New York City is often on the fringe. From its fashion to its tall buildings to its restaurants, the Big Apple likes to be cutting edge. Even when it comes to its laws. Really, who can forget the controversial proposed ban on “big” sugary sodas? Fortunately, that specific attempt to regulate personal choice was ultimately stopped in its tracks.
Nonetheless, the City has done it again with a proposed legislation to make it illegal for employers to require employees to check emails or answer text messages “after hours.” That is right, the City that “never sleeps” wants to legislate “work-life” balance because individuals apparently are unable to regulate themselves.
The Right to Disconnect Law was introduced to the New York City Council on March 22, 2018. The law seeks to amend the New York City Charter and the Administrative Code of the City of New York to permit employees to “disconnect” from electronic communications during non-work hours without fear of repercussions from their employers. But, what does that really mean? It means that employees will have the legal right to IGNORE their bosses after hours.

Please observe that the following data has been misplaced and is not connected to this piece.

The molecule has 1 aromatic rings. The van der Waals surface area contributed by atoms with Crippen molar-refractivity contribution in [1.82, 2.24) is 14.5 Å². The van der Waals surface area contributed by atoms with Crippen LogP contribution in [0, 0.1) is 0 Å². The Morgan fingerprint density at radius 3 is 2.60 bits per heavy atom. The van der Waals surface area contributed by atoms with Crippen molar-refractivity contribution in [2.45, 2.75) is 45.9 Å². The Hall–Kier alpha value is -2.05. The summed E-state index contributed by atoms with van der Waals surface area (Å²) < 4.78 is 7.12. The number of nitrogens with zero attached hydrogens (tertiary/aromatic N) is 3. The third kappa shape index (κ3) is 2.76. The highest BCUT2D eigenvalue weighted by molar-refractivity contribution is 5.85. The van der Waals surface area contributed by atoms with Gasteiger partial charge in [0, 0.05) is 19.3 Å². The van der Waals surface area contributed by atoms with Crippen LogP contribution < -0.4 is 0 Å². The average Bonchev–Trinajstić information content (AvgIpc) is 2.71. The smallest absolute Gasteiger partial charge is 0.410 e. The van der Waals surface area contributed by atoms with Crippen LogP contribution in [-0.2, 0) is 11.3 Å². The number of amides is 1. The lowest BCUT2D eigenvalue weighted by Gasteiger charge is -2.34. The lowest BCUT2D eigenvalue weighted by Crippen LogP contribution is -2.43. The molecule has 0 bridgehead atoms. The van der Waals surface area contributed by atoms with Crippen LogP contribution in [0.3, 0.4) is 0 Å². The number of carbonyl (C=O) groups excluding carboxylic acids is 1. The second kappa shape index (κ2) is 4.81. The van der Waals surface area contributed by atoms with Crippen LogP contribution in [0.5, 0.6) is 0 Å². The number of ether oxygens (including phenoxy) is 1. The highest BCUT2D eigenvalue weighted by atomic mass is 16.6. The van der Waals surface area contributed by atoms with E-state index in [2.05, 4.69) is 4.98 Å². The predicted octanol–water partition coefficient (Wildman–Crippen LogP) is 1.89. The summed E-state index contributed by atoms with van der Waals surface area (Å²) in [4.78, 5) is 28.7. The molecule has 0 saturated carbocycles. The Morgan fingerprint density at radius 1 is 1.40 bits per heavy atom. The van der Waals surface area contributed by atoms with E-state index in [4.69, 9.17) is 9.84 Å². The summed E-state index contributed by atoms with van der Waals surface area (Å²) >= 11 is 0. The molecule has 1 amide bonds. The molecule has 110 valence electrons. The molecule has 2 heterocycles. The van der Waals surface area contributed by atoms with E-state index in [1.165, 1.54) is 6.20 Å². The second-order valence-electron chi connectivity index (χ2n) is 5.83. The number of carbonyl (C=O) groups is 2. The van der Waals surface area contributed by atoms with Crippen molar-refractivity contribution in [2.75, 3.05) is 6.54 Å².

The law would apply to both non-exempt and exempt employees, and it would cover part-time and full-time employees employed within the city of New York so long as they work more than eighty hours in a calendar year (not a high threshold). Covered employers would be those with ten or more employees. Notably, New York City and State workers are not covered under the law, and neither the City nor the State are covered employers. (It is even more infuriating when the government passes laws to cover private employers and then exempts itself.)
The law provides an exception to the right to ignore – that is, in “cases of emergency.” But, the proposed law does not define what constitutes an emergency. And, if the employee is disconnected, how would he or she know that there was an emergency?
Of course, like every other employment law passed in recent time, employers would be required to have a written policy and post a notice. Employees may file complaints up to two years after the employee knew or should have known of the alleged violation, which is an unnecessarily long limitations period. (What will really happen is that an employee will be disciplined or fired for some legitimate reason and just happen to remember that their boss emailed them on off-hours that one time, a year before, and file a complaint.) Employers face penalties of $250 for each instance of an employee being required to access work-related electronic communications outside of the standard work hours. Employees could recover damages including backpay, penalties, equitable relief, including reinstatement.